White fungus balls in the soil might signal alarm bells inside your head. Don’t worry; not all of them are dangerous.
You still need to educate yourself on what they are, why they form, and how to get rid of white fungus in the soil.
This expert guide is your one-stop stop for all this information.
JUMP TO TOPIC
- What Are the White Fungus Balls in Soil?
- Why Are There Balls of Fungi in Your Soil?
- How To Remove Them
What Are the White Fungus Balls in Soil?
The white fungus balls in your soil are, in fact, large colonies of fungi. These balls might come in various shapes, sizes and forms. The type of fungal balls you might be experiencing depends on the type of fungus that causes them.
Some fungus balls might be harmful, while others are completely benign. Still, you must know what type of fungus you are dealing with in order to know how to prevent them from coming back to your soil. The three main types of fungal balls have been discussed in detail below.
If the ball of fungi in your potting soil is a round mass of fuzzy matter, then we call it a puffball. Puffballs are colonies formed by over 20 different types of fungi.
Depending on the particular type of fungus responsible, they may vary in size, form, and color. Most puffballs you find will be the size of golfballs. They are a bit deviant from your regularly-shaped fungi as they don’t have any stalks or stems.
Fortunately, puffballs are not harmful to plants by nature. However, their presence indicates excessive organic matter in the soil that could ultimately become problematic for the plant.
The stinkhorn ball of fungi is caused by just one type of fungal species called Phallaceae. This fungus produces fluffy round white balls, like puffball fungi, when it is immature.
However, you will be able to identify them immediately due to two main distinguishing features. As its name suggests, this fungus has the strongest and most stinky smell. The spores from this ball are also quite sticky.
Again, stinkhorn balls, too, aren’t inherently harmful to your plant. You still might want to get rid of it, though, due to its bad odor and excess organic content in the soil.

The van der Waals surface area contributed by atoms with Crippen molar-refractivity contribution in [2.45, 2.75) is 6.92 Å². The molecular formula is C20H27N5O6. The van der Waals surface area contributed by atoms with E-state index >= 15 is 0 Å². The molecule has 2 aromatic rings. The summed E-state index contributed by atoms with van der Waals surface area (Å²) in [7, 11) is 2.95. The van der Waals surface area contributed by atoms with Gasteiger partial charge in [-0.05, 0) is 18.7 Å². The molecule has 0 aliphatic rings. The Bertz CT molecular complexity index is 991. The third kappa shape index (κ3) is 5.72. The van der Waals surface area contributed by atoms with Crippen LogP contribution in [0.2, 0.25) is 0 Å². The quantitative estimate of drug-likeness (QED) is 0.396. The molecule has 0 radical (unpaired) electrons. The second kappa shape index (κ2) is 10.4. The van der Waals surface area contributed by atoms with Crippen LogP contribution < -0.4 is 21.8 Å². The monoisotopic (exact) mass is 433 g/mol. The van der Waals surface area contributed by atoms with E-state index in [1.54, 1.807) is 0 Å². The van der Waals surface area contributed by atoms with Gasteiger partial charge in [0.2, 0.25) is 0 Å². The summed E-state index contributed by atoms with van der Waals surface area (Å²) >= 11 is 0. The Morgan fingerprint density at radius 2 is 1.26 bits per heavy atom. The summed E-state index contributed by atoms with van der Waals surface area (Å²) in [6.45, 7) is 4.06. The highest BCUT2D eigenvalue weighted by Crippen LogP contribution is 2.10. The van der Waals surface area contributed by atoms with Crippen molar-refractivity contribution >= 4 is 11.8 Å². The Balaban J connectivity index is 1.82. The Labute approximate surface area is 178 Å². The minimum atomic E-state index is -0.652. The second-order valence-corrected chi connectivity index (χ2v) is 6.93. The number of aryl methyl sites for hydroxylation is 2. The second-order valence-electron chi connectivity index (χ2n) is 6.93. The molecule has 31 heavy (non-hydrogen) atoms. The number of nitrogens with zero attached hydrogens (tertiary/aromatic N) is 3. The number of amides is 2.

– Cluster of Eggs
Often, the white fungus balls on plants and the soil are tiny white eggs of fungi. They are not exactly fungal colonies, just immature fungal molds.
They look like insect eggs, but if you open them up, you will find them full of spores inside. It is most commonly seen when you add too much mulch such as lawn clippings.
Why Are There Balls of Fungi in Your Soil?
There are balls of fungus in your soil probably because of its large organic content, hot and humid conditions within the soil, overwtering, or a combination of any of these.
You can learn more about these causes by carrying on ahead.
– Large Quantity of Organic Content
If there is a large amount of organic content in your plant soil, you need to worry about balls of fungi. This matter breaks up over time and serves as a breeding ground for fungi.
If you habitually add too much compost and mulch to your soil, your plant will likely suffer recurrent fungal attacks. The composition of composite matters a lot too.
If your composting bin contains more greens than browns, it will be more susceptible to developing balls of fungi.
– Particular Seasons of the Year
Some times of the year are more conducive to the growth of hard white fungus in a garden or potting soil. In most cases, we have seen that our soil sprouts many such balls during late summer and early fall.
This can be partly because of differences in daylight, changing temperatures, and increasing humidity levels. All these factors are conducive to the growth of fungal molds and balls.
– Using Too Many Grass Clippings
Do you add a lot of grass clippings to your soil? Too many grass clippings also create the right type of environment for white mold growth. Especially grass that has not been composted and is used simply as mulch.
It decays over time and allows the local fungal species to create puffballs and other similar balls when watering the soil.
– Lots of Humidity
Your potting mix is like a melting pot for all sorts of bacteria and fungi. These micro-organisms normally do not cause disease but perform certain useful functions for the plant.
However, when the humidity of the soil increases more than it should, this causes an exponential increase in the number of these fungi. Naturally, colonies of fungus form, manifesting as white-colored balls.
High humidity occurs when the soil is being watered too much. It also occurs when the soil you use is too compact with terrible drainage and airflow.
– Overwatering the Soil
If the soil has poor drainage, the water will not be able to evaporate on time. Instead, it will accumulate in the soil, making it wet and muddy. Fungi love to grow in such soil.
Overwatering will also occur if you keep on watering the soil without allowing at least the top soil to dry out first. Remember, fungus love to attack anything wet and hot.
How To Remove Them